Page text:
Back in August 2017, the FDA approved a promising new antiviral medication for treating HCV: tablets of glecaprevir and pibrentasvir, marketed by AbbVie Inc. under the trade name Mavyret. Clinical trials suggest that a full course of Mavyret can completely cure all genotypes of HCV in patients with no or mild cirrhosis.

Although the 2017 approval included only adult patients, the FDA has now extended that approval to include children 12 years or older weighing at least 99 pounds.

Not for Everyone

As with many medications, Mavyret has some contraindications, in particular for those who also have (or have had) hepatitis B. You can learn more about glecaprevir-pibrentasvir in the treatments section of the Hepatitis C Online webpage maintained by the University of Washington at www.hepatitisc.uw.edu.

Nursing Education

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New Treatment for Hospital-Acquired Infections

Drug approved for HABP and VABP

There’s a new tool for fighting hospital-acquired infections: The FDA recently approved the medication Zerbaxa to treat healthcare-associated bacterial pneumonia.

Zerbaxa Approval

If you’ve worked in the ICU, you may be all too familiar with the risks of ventilator-associated bacterial pneumonia (VABP). By some estimates, as many as 27 percent of patients on mechanical ventilators suffer VABP, with typical mortality rates of 10 percent or more. The danger is particularly acute with antibiotic-resistant infections, which are harder to treat.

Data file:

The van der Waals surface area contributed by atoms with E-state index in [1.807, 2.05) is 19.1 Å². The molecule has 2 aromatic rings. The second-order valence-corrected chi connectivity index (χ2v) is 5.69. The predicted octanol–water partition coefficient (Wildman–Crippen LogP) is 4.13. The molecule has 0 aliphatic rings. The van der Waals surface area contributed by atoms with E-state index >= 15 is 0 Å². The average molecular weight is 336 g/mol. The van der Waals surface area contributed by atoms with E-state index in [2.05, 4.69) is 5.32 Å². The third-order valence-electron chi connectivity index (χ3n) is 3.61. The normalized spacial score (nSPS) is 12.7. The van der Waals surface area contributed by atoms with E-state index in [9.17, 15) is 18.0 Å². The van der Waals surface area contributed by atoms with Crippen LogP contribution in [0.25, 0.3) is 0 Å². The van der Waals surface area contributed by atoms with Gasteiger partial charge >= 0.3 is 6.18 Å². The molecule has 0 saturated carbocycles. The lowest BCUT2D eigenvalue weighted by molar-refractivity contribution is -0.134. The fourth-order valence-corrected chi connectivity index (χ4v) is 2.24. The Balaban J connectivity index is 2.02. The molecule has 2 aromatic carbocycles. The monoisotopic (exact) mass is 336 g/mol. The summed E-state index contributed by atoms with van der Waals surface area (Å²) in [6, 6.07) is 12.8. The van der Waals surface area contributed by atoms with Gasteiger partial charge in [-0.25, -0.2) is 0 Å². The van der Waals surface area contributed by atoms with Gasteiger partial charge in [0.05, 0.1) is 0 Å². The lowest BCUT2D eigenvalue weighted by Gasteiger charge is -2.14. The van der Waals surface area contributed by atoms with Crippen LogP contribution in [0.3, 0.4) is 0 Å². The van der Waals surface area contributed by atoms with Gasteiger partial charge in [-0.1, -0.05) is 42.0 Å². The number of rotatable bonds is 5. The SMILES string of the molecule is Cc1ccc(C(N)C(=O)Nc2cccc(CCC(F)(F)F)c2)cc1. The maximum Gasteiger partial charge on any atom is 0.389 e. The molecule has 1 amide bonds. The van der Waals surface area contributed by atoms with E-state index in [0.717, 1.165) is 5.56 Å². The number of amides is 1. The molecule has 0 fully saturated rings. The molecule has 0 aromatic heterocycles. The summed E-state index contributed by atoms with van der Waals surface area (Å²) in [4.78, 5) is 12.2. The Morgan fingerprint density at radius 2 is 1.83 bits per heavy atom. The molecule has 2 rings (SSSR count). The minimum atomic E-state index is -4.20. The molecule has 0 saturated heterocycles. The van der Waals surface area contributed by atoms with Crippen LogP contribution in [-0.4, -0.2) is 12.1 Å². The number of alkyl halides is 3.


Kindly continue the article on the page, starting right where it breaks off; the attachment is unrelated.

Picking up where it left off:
In June, the FDA granted approval for a new treatment for VABP and other hospital-acquired bacterial pneumonias in adult patients: Zerbaxa, a drug manufactured by Merck that was previously approved for treating complicated intra-abdominal and urinary tract infections.

“Hospital-acquired and ventilator-associated bacterial pneumonia are serious infections that can result in death in some patients,” says FDA Principal Deputy Commissioner Amy Abernethy, M.D., Ph.D. “New therapies to treat these infections are important to meet patient needs because of increased antimicrobial resistance.”

No Substitute for Hand Hygiene

Although the FDA says Zerbaxa is as safe and effective as existing treatments, the drug still requires careful stewardship to avoid developing resistant bacterial strains. Zerbaxa is also contraindicated in renally impaired patients and can cause severe diarrhea. Ultimately, preventing VABP infections is still just as important as fighting them.

“Nurses are the first line of defense in preventing bacterial colonization of the oropharynx and gastrointestinal tract,” wrote Beth Augustyn, RN, MSN, ACNP, CCRN, in an oft-cited study in the journal Critical Care Nurse, noting that “meticulous” hand hygiene by nurses and other clinicians is a vital step in avoiding cross-contamination and reducing infection risk.


Aaron Severson is a freelance writer, editor, and writing consultant as well as the associate editor of Working Nurse.